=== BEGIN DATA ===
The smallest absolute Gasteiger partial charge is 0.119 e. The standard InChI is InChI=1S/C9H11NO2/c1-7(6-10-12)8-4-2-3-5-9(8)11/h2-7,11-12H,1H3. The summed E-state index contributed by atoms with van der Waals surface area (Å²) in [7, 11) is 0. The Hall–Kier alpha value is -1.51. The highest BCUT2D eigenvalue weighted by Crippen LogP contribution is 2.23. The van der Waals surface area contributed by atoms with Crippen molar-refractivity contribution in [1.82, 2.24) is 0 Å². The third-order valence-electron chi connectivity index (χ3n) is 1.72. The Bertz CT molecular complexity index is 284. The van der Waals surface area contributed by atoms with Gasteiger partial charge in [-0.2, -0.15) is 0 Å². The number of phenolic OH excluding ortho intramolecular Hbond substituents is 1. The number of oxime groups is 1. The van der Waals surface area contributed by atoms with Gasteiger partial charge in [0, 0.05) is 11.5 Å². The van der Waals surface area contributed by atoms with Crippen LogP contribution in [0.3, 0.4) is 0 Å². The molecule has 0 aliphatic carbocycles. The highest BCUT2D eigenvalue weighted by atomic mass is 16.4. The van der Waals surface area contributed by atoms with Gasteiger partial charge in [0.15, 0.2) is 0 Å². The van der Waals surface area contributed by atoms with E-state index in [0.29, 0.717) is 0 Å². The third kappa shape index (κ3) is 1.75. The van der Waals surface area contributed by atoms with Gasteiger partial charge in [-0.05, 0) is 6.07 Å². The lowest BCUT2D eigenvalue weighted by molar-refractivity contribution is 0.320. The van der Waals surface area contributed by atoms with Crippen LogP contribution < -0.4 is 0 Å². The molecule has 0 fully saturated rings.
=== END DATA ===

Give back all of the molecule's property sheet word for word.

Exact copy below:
The smallest absolute Gasteiger partial charge is 0.119 e. The standard InChI is InChI=1S/C9H11NO2/c1-7(6-10-12)8-4-2-3-5-9(8)11/h2-7,11-12H,1H3. The summed E-state index contributed by atoms with van der Waals surface area (Å²) in [7, 11) is 0. The Hall–Kier alpha value is -1.51. The highest BCUT2D eigenvalue weighted by Crippen LogP contribution is 2.23. The van der Waals surface area contributed by atoms with Crippen molar-refractivity contribution in [1.82, 2.24) is 0 Å². The third-order valence-electron chi connectivity index (χ3n) is 1.72. The Bertz CT molecular complexity index is 284. The van der Waals surface area contributed by atoms with Gasteiger partial charge in [-0.2, -0.15) is 0 Å². The number of phenolic OH excluding ortho intramolecular Hbond substituents is 1. The number of oxime groups is 1. The van der Waals surface area contributed by atoms with Gasteiger partial charge in [0, 0.05) is 11.5 Å². The van der Waals surface area contributed by atoms with Crippen LogP contribution in [0.3, 0.4) is 0 Å². The molecule has 0 aliphatic carbocycles. The highest BCUT2D eigenvalue weighted by atomic mass is 16.4. The van der Waals surface area contributed by atoms with Gasteiger partial charge in [0.15, 0.2) is 0 Å². The van der Waals surface area contributed by atoms with E-state index in [0.29, 0.717) is 0 Å². The third kappa shape index (κ3) is 1.75. The van der Waals surface area contributed by atoms with Gasteiger partial charge in [-0.05, 0) is 6.07 Å². The lowest BCUT2D eigenvalue weighted by molar-refractivity contribution is 0.320. The van der Waals surface area contributed by atoms with Crippen LogP contribution < -0.4 is 0 Å². The molecule has 0 fully saturated rings.